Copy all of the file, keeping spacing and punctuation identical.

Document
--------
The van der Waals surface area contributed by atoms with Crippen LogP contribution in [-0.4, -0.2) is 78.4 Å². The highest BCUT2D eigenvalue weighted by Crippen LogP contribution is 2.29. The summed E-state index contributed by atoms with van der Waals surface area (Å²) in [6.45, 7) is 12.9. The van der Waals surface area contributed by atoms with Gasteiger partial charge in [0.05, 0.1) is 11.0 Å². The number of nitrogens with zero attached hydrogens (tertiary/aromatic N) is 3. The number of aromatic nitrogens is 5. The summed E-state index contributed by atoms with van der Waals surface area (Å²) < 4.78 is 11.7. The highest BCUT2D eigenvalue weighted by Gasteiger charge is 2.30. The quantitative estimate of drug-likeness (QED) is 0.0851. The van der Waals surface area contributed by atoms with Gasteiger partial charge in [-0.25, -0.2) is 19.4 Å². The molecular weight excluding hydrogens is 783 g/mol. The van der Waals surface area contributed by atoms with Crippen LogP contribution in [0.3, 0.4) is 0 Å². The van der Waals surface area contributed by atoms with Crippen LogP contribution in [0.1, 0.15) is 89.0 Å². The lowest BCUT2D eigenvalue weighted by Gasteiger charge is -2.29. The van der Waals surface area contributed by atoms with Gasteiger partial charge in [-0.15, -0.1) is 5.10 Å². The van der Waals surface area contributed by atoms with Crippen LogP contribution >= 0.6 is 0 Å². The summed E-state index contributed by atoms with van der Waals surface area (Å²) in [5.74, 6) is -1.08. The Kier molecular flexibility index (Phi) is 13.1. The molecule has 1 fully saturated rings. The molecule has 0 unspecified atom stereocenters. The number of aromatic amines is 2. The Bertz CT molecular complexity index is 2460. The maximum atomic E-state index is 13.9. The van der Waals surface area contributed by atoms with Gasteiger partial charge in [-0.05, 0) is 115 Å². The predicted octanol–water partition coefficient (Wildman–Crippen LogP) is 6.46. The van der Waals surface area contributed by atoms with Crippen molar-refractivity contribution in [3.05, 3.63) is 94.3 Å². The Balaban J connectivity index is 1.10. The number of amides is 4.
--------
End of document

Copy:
The van der Waals surface area contributed by atoms with Crippen LogP contribution in [-0.4, -0.2) is 78.4 Å². The highest BCUT2D eigenvalue weighted by Crippen LogP contribution is 2.29. The summed E-state index contributed by atoms with van der Waals surface area (Å²) in [6.45, 7) is 12.9. The van der Waals surface area contributed by atoms with Gasteiger partial charge in [0.05, 0.1) is 11.0 Å². The number of nitrogens with zero attached hydrogens (tertiary/aromatic N) is 3. The number of aromatic nitrogens is 5. The summed E-state index contributed by atoms with van der Waals surface area (Å²) < 4.78 is 11.7. The highest BCUT2D eigenvalue weighted by Gasteiger charge is 2.30. The quantitative estimate of drug-likeness (QED) is 0.0851. The van der Waals surface area contributed by atoms with Gasteiger partial charge in [-0.25, -0.2) is 19.4 Å². The molecular weight excluding hydrogens is 783 g/mol. The van der Waals surface area contributed by atoms with Crippen LogP contribution in [0.3, 0.4) is 0 Å². The van der Waals surface area contributed by atoms with Crippen LogP contribution in [0.1, 0.15) is 89.0 Å². The lowest BCUT2D eigenvalue weighted by Gasteiger charge is -2.29. The van der Waals surface area contributed by atoms with Gasteiger partial charge in [-0.15, -0.1) is 5.10 Å². The van der Waals surface area contributed by atoms with Crippen LogP contribution >= 0.6 is 0 Å². The summed E-state index contributed by atoms with van der Waals surface area (Å²) in [5.74, 6) is -1.08. The Kier molecular flexibility index (Phi) is 13.1. The molecule has 1 fully saturated rings. The molecule has 0 unspecified atom stereocenters. The number of aromatic amines is 2. The Bertz CT molecular complexity index is 2460. The maximum atomic E-state index is 13.9. The van der Waals surface area contributed by atoms with Gasteiger partial charge in [-0.05, 0) is 115 Å². The predicted octanol–water partition coefficient (Wildman–Crippen LogP) is 6.46. The van der Waals surface area contributed by atoms with Crippen molar-refractivity contribution in [3.05, 3.63) is 94.3 Å². The Balaban J connectivity index is 1.10. The number of amides is 4.